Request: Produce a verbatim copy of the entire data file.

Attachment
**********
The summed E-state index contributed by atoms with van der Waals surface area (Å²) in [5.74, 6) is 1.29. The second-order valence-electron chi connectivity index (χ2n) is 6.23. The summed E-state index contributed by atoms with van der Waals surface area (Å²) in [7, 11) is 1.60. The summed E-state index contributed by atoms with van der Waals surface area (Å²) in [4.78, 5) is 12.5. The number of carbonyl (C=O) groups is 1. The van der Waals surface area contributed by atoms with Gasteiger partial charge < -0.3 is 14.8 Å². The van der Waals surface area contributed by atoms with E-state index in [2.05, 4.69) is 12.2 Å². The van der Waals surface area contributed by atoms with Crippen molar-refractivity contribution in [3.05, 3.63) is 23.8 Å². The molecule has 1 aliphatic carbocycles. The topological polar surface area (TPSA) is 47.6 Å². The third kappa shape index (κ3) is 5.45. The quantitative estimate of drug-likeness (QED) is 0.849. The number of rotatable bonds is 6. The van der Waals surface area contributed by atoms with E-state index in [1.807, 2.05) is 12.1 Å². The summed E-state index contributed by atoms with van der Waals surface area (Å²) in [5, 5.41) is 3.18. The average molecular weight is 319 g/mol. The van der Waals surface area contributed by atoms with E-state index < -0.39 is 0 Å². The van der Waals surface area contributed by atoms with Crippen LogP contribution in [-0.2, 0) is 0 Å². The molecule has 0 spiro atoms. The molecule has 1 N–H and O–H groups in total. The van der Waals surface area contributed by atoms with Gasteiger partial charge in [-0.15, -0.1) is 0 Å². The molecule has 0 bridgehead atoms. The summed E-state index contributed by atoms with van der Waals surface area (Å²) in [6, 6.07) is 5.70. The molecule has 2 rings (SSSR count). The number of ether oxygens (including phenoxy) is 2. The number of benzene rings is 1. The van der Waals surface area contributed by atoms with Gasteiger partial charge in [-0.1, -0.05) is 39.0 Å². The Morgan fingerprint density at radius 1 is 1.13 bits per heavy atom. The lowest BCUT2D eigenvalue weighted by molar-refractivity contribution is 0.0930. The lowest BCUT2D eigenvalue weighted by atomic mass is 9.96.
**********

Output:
The summed E-state index contributed by atoms with van der Waals surface area (Å²) in [5.74, 6) is 1.29. The second-order valence-electron chi connectivity index (χ2n) is 6.23. The summed E-state index contributed by atoms with van der Waals surface area (Å²) in [7, 11) is 1.60. The summed E-state index contributed by atoms with van der Waals surface area (Å²) in [4.78, 5) is 12.5. The number of carbonyl (C=O) groups is 1. The van der Waals surface area contributed by atoms with Gasteiger partial charge < -0.3 is 14.8 Å². The van der Waals surface area contributed by atoms with E-state index in [2.05, 4.69) is 12.2 Å². The van der Waals surface area contributed by atoms with Crippen molar-refractivity contribution in [3.05, 3.63) is 23.8 Å². The molecule has 1 aliphatic carbocycles. The topological polar surface area (TPSA) is 47.6 Å². The third kappa shape index (κ3) is 5.45. The quantitative estimate of drug-likeness (QED) is 0.849. The number of rotatable bonds is 6. The van der Waals surface area contributed by atoms with E-state index in [1.807, 2.05) is 12.1 Å². The summed E-state index contributed by atoms with van der Waals surface area (Å²) in [5, 5.41) is 3.18. The average molecular weight is 319 g/mol. The van der Waals surface area contributed by atoms with E-state index < -0.39 is 0 Å². The van der Waals surface area contributed by atoms with Crippen LogP contribution in [-0.2, 0) is 0 Å². The molecule has 0 spiro atoms. The molecule has 1 N–H and O–H groups in total. The van der Waals surface area contributed by atoms with Gasteiger partial charge in [-0.15, -0.1) is 0 Å². The molecule has 0 bridgehead atoms. The summed E-state index contributed by atoms with van der Waals surface area (Å²) in [6, 6.07) is 5.70. The molecule has 2 rings (SSSR count). The number of ether oxygens (including phenoxy) is 2. The number of benzene rings is 1. The van der Waals surface area contributed by atoms with Gasteiger partial charge in [-0.1, -0.05) is 39.0 Å². The Morgan fingerprint density at radius 1 is 1.13 bits per heavy atom. The lowest BCUT2D eigenvalue weighted by molar-refractivity contribution is 0.0930. The lowest BCUT2D eigenvalue weighted by atomic mass is 9.96.